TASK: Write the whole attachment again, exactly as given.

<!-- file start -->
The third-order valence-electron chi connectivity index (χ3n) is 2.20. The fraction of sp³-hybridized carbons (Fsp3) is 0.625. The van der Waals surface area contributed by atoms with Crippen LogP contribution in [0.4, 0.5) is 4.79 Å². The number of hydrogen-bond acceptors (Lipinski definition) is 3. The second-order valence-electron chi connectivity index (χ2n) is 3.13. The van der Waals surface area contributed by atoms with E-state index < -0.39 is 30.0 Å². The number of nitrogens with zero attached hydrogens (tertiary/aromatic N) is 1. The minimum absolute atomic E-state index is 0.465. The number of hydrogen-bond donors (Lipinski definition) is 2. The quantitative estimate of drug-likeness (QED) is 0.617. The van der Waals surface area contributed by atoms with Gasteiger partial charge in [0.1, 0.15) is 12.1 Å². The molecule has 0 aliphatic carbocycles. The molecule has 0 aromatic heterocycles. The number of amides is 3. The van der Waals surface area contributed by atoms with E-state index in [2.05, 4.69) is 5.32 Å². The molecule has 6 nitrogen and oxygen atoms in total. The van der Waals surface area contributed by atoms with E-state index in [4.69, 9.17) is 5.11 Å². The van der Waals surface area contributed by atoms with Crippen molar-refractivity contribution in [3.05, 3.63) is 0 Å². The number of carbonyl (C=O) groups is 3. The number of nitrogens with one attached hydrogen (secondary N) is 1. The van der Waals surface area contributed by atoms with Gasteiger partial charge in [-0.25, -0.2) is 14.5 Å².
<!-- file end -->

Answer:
The third-order valence-electron chi connectivity index (χ3n) is 2.20. The fraction of sp³-hybridized carbons (Fsp3) is 0.625. The van der Waals surface area contributed by atoms with Crippen LogP contribution in [0.4, 0.5) is 4.79 Å². The number of hydrogen-bond acceptors (Lipinski definition) is 3. The second-order valence-electron chi connectivity index (χ2n) is 3.13. The van der Waals surface area contributed by atoms with E-state index < -0.39 is 30.0 Å². The number of nitrogens with zero attached hydrogens (tertiary/aromatic N) is 1. The minimum absolute atomic E-state index is 0.465. The number of hydrogen-bond donors (Lipinski definition) is 2. The quantitative estimate of drug-likeness (QED) is 0.617. The van der Waals surface area contributed by atoms with Gasteiger partial charge in [0.1, 0.15) is 12.1 Å². The molecule has 0 aliphatic carbocycles. The molecule has 0 aromatic heterocycles. The number of amides is 3. The van der Waals surface area contributed by atoms with E-state index in [2.05, 4.69) is 5.32 Å². The molecule has 6 nitrogen and oxygen atoms in total. The van der Waals surface area contributed by atoms with E-state index in [4.69, 9.17) is 5.11 Å². The van der Waals surface area contributed by atoms with Crippen molar-refractivity contribution in [3.05, 3.63) is 0 Å². The number of carbonyl (C=O) groups is 3. The number of nitrogens with one attached hydrogen (secondary N) is 1. The van der Waals surface area contributed by atoms with Gasteiger partial charge in [-0.25, -0.2) is 14.5 Å².